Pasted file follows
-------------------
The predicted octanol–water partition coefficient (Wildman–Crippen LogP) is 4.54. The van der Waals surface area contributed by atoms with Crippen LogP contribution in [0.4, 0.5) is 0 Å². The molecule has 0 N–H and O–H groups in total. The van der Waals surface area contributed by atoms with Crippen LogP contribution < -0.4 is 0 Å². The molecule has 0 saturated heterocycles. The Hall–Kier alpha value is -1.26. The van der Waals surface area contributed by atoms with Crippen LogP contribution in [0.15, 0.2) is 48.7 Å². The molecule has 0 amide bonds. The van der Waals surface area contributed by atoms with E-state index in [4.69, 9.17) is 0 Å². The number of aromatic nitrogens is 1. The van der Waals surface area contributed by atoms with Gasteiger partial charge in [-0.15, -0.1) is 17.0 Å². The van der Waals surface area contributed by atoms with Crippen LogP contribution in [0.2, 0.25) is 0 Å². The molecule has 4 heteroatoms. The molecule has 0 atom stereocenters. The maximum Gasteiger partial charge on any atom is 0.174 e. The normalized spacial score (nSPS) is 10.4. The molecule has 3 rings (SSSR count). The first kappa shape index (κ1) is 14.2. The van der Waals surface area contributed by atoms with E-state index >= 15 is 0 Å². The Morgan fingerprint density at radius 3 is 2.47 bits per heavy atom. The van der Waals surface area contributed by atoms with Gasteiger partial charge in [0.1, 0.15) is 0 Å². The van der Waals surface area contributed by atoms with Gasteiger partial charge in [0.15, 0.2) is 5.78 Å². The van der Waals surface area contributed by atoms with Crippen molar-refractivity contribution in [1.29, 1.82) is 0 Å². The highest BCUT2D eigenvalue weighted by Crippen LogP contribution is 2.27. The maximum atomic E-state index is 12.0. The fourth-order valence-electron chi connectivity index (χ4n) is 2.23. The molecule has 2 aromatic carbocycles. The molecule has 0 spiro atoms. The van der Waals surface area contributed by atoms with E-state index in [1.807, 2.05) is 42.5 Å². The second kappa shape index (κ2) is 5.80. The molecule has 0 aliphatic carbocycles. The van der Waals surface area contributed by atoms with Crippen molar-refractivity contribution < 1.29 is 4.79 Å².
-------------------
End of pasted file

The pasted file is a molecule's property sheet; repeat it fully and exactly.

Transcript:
The predicted octanol–water partition coefficient (Wildman–Crippen LogP) is 4.54. The van der Waals surface area contributed by atoms with Crippen LogP contribution in [0.4, 0.5) is 0 Å². The molecule has 0 N–H and O–H groups in total. The van der Waals surface area contributed by atoms with Crippen LogP contribution < -0.4 is 0 Å². The molecule has 0 saturated heterocycles. The Hall–Kier alpha value is -1.26. The van der Waals surface area contributed by atoms with Crippen LogP contribution in [0.15, 0.2) is 48.7 Å². The molecule has 0 amide bonds. The van der Waals surface area contributed by atoms with E-state index in [4.69, 9.17) is 0 Å². The number of aromatic nitrogens is 1. The van der Waals surface area contributed by atoms with Gasteiger partial charge in [-0.15, -0.1) is 17.0 Å². The van der Waals surface area contributed by atoms with Crippen LogP contribution in [0.2, 0.25) is 0 Å². The molecule has 4 heteroatoms. The molecule has 0 atom stereocenters. The maximum Gasteiger partial charge on any atom is 0.174 e. The normalized spacial score (nSPS) is 10.4. The molecule has 3 rings (SSSR count). The first kappa shape index (κ1) is 14.2. The van der Waals surface area contributed by atoms with E-state index >= 15 is 0 Å². The Morgan fingerprint density at radius 3 is 2.47 bits per heavy atom. The van der Waals surface area contributed by atoms with Gasteiger partial charge in [0.1, 0.15) is 0 Å². The van der Waals surface area contributed by atoms with Gasteiger partial charge in [0.15, 0.2) is 5.78 Å². The van der Waals surface area contributed by atoms with Crippen molar-refractivity contribution in [1.29, 1.82) is 0 Å². The highest BCUT2D eigenvalue weighted by Crippen LogP contribution is 2.27. The maximum atomic E-state index is 12.0. The fourth-order valence-electron chi connectivity index (χ4n) is 2.23. The molecule has 2 aromatic carbocycles. The molecule has 0 spiro atoms. The van der Waals surface area contributed by atoms with E-state index in [1.807, 2.05) is 42.5 Å². The second kappa shape index (κ2) is 5.80. The molecule has 0 aliphatic carbocycles. The van der Waals surface area contributed by atoms with Crippen molar-refractivity contribution < 1.29 is 4.79 Å².